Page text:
Learner drivers are now able to take lessons on motorways after the government introduced changes to improve safety.
The move has been welcomed by road safety groups and are part of the government’s efforts to better prepare learner drivers for driving safely on the roads after passing their test.
Edmund King, director of the AA Charitable Trust, said: “We welcome these changes to allow learner drivers onto motorways under the guidance of a fully-qualified driving instructor.
“Collision statistics confirm that young drivers are drastically over-represented in crashes so this change, which will help broaden the opportunities they have while learning, is very positive.
“It’s clear from our research that motorway driving has been a significant hurdle for many drivers to overcome after their test and that being allowed on these roads whilst learning is welcomed by the majority of drivers.
“It is ironic that so many drivers avoid motorways after passing their test when, statistically, they are our safest roads. It will also provide a great opportunity to educate a new generation of drivers about avoiding many drivers’ pet hates such as middle lane hogging, tailgating and swooping. It is somewhat perverse that five minutes after passing the driving test a new driver could venture alone onto a motorway without having had any motorway tuition.”
To drive on the motorway, learner drivers will have to be with a driving instructor in a dual-controlled car. However, road safety group, Brake is urging the government go even further and is calling for the introduction of a comprehensive Graduated Driver Licensing (GDL) system across the UK.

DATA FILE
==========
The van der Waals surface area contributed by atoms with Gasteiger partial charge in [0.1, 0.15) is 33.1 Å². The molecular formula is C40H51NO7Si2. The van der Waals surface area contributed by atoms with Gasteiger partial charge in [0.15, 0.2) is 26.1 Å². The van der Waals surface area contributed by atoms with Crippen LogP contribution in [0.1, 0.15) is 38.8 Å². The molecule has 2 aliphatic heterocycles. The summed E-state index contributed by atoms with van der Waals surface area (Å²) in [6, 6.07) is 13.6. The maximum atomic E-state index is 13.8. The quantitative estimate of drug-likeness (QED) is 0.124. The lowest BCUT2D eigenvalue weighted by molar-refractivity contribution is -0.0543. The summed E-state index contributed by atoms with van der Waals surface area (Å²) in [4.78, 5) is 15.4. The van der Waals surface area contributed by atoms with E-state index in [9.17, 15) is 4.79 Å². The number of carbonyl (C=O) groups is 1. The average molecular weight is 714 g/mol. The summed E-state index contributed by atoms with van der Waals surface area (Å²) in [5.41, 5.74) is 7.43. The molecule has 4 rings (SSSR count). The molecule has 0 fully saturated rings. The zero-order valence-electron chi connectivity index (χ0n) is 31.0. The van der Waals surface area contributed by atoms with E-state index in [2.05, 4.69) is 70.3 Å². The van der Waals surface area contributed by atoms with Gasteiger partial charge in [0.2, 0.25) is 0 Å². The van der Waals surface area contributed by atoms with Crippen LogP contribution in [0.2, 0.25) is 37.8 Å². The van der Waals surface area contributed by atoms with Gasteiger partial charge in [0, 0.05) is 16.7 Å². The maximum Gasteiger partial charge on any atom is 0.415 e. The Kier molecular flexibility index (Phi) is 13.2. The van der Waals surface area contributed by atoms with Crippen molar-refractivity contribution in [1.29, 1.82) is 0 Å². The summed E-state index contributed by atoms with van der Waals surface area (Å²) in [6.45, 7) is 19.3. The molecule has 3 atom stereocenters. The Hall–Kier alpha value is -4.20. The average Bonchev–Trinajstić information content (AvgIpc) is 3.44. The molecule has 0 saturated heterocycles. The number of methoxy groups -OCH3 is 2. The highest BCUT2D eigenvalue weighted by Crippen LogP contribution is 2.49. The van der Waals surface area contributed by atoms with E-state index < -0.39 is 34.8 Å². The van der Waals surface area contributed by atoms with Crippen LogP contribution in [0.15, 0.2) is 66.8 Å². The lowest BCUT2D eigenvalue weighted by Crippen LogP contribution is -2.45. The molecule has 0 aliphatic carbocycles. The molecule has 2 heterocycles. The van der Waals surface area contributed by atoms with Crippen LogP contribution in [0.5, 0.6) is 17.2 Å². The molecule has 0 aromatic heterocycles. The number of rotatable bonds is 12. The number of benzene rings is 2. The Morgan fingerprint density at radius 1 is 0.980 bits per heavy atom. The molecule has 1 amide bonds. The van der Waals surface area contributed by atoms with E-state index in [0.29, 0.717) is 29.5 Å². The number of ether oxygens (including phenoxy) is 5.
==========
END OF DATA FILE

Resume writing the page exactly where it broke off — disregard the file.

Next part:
The group wants a 12-month learner period, an initial test, and then a two-year novice period when drivers can drive independently but with restrictions – such as a late-night driving curfew.
Joshua Harris, director of campaigns for Brake, said: “While today’s move is a small step in the right direction, a total overhaul in the way in which we learn to drive is urgently needed. Young people are disproportionality at risk on our roads – 7% of the driving population but involved in a fifth of all road deaths – and this is ultimately down to inexperience. Training on motorways is important, but with just 4% of crashes taking place on these roads, today’s changes fall well short.
“Brake urges a solution which will deliver radical improvements. A Graduated Driver Licensing System includes a minimum supervised learning period and restrictions for newly qualified drivers and is proven to work. A government report stated the public health benefits of GDL are indisputable and could prevent up to 9,000 casualties annually.
“Improvements in UK road safety have stagnated in recent years and a step-change is required. GDL is proven to deliver for some of our most vulnerable road users and must be implemented as a matter of priority.”
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